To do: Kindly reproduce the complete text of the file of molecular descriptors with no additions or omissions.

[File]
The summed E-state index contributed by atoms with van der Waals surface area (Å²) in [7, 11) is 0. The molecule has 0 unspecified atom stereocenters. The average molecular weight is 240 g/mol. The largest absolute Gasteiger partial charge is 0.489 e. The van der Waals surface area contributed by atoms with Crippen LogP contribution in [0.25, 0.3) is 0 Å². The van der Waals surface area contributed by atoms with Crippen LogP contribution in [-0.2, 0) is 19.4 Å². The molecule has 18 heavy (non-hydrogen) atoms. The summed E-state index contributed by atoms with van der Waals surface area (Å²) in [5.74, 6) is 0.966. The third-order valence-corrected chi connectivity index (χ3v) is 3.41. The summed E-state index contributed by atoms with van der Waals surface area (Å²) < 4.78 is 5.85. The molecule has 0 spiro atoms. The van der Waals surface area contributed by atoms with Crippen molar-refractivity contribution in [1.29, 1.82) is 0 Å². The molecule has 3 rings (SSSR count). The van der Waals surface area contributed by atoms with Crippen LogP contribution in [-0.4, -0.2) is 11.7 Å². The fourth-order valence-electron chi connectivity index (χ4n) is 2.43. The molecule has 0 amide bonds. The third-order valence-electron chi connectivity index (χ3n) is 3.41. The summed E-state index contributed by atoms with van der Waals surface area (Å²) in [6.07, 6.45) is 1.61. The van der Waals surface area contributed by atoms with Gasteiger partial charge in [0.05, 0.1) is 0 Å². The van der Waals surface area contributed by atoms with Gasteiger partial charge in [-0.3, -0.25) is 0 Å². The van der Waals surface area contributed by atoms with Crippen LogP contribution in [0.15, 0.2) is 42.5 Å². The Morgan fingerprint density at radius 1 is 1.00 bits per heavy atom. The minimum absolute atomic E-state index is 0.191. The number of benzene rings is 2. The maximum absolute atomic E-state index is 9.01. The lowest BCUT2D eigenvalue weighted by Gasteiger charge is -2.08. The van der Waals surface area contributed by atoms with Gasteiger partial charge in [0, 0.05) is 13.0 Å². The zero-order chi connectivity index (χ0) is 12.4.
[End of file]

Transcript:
The summed E-state index contributed by atoms with van der Waals surface area (Å²) in [7, 11) is 0. The molecule has 0 unspecified atom stereocenters. The average molecular weight is 240 g/mol. The largest absolute Gasteiger partial charge is 0.489 e. The van der Waals surface area contributed by atoms with Crippen LogP contribution in [0.25, 0.3) is 0 Å². The van der Waals surface area contributed by atoms with Crippen LogP contribution in [-0.2, 0) is 19.4 Å². The molecule has 18 heavy (non-hydrogen) atoms. The summed E-state index contributed by atoms with van der Waals surface area (Å²) in [5.74, 6) is 0.966. The third-order valence-corrected chi connectivity index (χ3v) is 3.41. The summed E-state index contributed by atoms with van der Waals surface area (Å²) < 4.78 is 5.85. The molecule has 0 spiro atoms. The van der Waals surface area contributed by atoms with Crippen molar-refractivity contribution in [1.29, 1.82) is 0 Å². The molecule has 3 rings (SSSR count). The van der Waals surface area contributed by atoms with Crippen LogP contribution in [-0.4, -0.2) is 11.7 Å². The fourth-order valence-electron chi connectivity index (χ4n) is 2.43. The molecule has 0 amide bonds. The third-order valence-electron chi connectivity index (χ3n) is 3.41. The summed E-state index contributed by atoms with van der Waals surface area (Å²) in [6.07, 6.45) is 1.61. The van der Waals surface area contributed by atoms with Gasteiger partial charge in [0.05, 0.1) is 0 Å². The van der Waals surface area contributed by atoms with Gasteiger partial charge in [-0.3, -0.25) is 0 Å². The van der Waals surface area contributed by atoms with Crippen LogP contribution in [0.15, 0.2) is 42.5 Å². The Morgan fingerprint density at radius 1 is 1.00 bits per heavy atom. The minimum absolute atomic E-state index is 0.191. The number of benzene rings is 2. The maximum absolute atomic E-state index is 9.01. The lowest BCUT2D eigenvalue weighted by Gasteiger charge is -2.08. The van der Waals surface area contributed by atoms with Gasteiger partial charge in [0, 0.05) is 13.0 Å². The zero-order chi connectivity index (χ0) is 12.4.